La mia casa

by Alexandra


(the rather sinister ornaments above my kitchen counter, which my aunt informs me are called soprammobili)

I love living in Testaccio. Testaccio feels like home. Unfortunately, my flat doesn’t feel much like home.

I chose the flat for its location – I was keen to be in Testaccio, which is a lovely area in itself, but also very convenient for other places. The metro (Piramide), buses going everywhere, and lots of interesting places within walking distance. I love the fact that I can walk to the Colosseum, the Baths of Caracalla, Trastevere, the Aventine, the Protestant Cemetery…

But there are quite a few problems with the flat. Firstly, flatmates. I’ve moved in at a time when two people are moving out and two new people are moving in, so of course it feels a little unsettled. Out of the two people in the process of moving out, one has been mostly absent, and the other has been rather unfriendly. I’m sure she’s frustrated by my bad Italian and sick of the constant stream of people who have been moving in and out while she’s lived here, which is understandable. I don’t blame her for not trying to befriend me, but sometimes it feels like she’s been actively rude, and telling me off for not meeting her high standards of kitchen cleanliness seems unnecessary when she’s moving out soon.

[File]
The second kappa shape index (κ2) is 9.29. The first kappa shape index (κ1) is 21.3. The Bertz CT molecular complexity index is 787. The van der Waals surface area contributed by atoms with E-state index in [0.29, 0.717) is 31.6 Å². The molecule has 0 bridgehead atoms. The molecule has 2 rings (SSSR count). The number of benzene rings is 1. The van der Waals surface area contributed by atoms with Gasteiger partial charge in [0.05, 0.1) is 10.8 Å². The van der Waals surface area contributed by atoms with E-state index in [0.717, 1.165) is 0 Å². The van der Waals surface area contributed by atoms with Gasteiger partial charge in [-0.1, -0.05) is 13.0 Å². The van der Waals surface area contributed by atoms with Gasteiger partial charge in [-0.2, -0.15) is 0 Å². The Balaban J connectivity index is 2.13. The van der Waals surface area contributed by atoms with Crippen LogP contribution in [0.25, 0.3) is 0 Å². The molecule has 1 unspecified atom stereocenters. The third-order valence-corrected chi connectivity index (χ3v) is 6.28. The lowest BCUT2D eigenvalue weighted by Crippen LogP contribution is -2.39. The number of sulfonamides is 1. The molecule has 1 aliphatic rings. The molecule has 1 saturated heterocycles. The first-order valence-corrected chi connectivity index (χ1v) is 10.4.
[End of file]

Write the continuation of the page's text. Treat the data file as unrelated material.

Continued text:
The French boy who’s moving in hasn’t arrived yet, but the ballerina from Naples has been here for a couple of days. She’s much friendlier than the soon-to-be-former flatmate and is more forgiving of my Italian, but she’s already made a point of drawing up a cleaning timetable for next month and complained about a bit of leftover rice in the sink…I’m not sure how compatible we’ll be. I suppose it’s too early to tell, and I can make an effort to improve my Italian and be a bit tidier, but it would be really nice to live with friends instead of strangers. It would also be nice to not have a flatmate (I don’t know which one) who decides to dismantle the bathroom at 2am. That’s what it sounded like, anyway.

My bedroom is very, very small and dark even with the shutters open. The bed is a futon, and when it’s out there’s no floor space and I can’t sit at my desk. I keep wandering around shops in the hope of finding some kind of decoration that would improve the room, but I’m not sure there’s much I can do with so little space, in a rented room. While the weather’s warm I can sit on the terrace, but I won’t be able to do that for much longer. This morning I sat on a bench in Piazza di Santa Maria Liberatrice to read, mainly to avoid being in my bedroom. Sitting outside, surrounded by children blowing bubbles and dogs, is much more pleasant than sitting in my small dark bedroom, where wet jeans and underwear are dripping everywhere.

Then there’s the bathroom, which is about a quarter of the size of my bedroom. There’s no shower cubicle, only a shower head and a disgustingly mouldy shower curtain. Whenever anyone has a shower, despite our best attempts to mop it up, the floor is soaked at least for a few hours, and the water becomes dirty from people’s shoes. I’m also lucky if I get more than ten minutes of hot water in the shower, so washing my hair becomes a race to get the conditioner out before the water turns cold. I’ve always been more of a bath person anyway, and right now, I would actually pay to have a hot bath. I’m dreading the winter, as there’s no heating in the bathroom.

I’ve got this room till next July if I want it, and I’ve got to give two months’ notice if I want to move out. I’ll see how things go, but I might be flat-hunting again soon…